According to this model, hormonal changes within the body promote calorie deposition in adipose tissue, exacerbate hunger, and lower energy expenditure resulting in obesity.
The presence of insulin in the body is said to affect body weight because the hormone plays a major role in modulating the activities of several enzymes that are responsible for promoting uptake, retension, and storage of fat in adipose tissue.
In summary, the carbohydrate-insulin model of obesity puts forth that "diets with a high proportion of carbohydrate elevate insulin
secretion and thereby suppress the release of fatty acids from
adipose tissue into the circulation and direct circulating fat toward
adipose storage and away from oxidation by metabolically active
tissues such as heart, muscle and liver."
Relationship Between Food Intake and Weight
In carbohydrate-insulin model, the type of food intake i.e. carbohydrates is what results to weight gain as increased carbohydrates ingestion is believed to result in the elevated secretion of insulin, which in turn results in the convertion of blood sugar or glucose into fat for storage in the body's adipose tissue.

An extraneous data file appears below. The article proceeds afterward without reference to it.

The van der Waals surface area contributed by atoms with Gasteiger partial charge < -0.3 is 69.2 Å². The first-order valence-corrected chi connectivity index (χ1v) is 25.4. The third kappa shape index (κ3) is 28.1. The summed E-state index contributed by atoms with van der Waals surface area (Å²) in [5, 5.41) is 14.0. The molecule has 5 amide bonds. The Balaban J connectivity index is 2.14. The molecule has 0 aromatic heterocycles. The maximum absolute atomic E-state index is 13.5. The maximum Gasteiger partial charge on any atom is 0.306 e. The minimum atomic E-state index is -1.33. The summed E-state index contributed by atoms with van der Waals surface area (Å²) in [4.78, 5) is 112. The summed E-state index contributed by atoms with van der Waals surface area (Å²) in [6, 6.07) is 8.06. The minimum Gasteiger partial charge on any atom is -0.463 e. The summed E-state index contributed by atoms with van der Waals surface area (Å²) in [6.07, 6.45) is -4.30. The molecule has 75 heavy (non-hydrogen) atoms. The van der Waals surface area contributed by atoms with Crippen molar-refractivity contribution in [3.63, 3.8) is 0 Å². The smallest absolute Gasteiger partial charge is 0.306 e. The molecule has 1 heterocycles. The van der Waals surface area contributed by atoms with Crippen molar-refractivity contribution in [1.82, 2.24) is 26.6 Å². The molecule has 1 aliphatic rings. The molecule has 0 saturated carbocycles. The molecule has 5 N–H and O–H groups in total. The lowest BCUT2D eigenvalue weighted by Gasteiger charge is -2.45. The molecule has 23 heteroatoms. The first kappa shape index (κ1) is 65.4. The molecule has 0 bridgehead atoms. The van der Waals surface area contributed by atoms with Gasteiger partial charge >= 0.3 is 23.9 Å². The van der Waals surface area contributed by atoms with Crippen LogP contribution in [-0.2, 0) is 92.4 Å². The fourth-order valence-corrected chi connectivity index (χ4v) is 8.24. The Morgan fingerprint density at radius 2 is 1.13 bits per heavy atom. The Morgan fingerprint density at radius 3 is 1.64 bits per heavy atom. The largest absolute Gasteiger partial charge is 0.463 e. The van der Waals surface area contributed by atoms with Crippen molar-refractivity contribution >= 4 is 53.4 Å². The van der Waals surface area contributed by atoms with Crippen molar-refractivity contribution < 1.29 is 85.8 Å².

Consequently, in this model, the intake of foods that are high in carbohydrates result in weight gain as a result of the activities of insulin in the body.
Arguments against this model include the fact that high dietary fat can cause weight gain and obesity, usually at the expense of carbohydrates.
The model is also considered by many researchers to be too simple in how it explains obesity and according to nutrition experts, "despite the popularity of low-carbohydrate diets, there are no long-term conclusive data to suggest these diets may increase metabolic function, suppress appetite, or lead to sustained weight loss."
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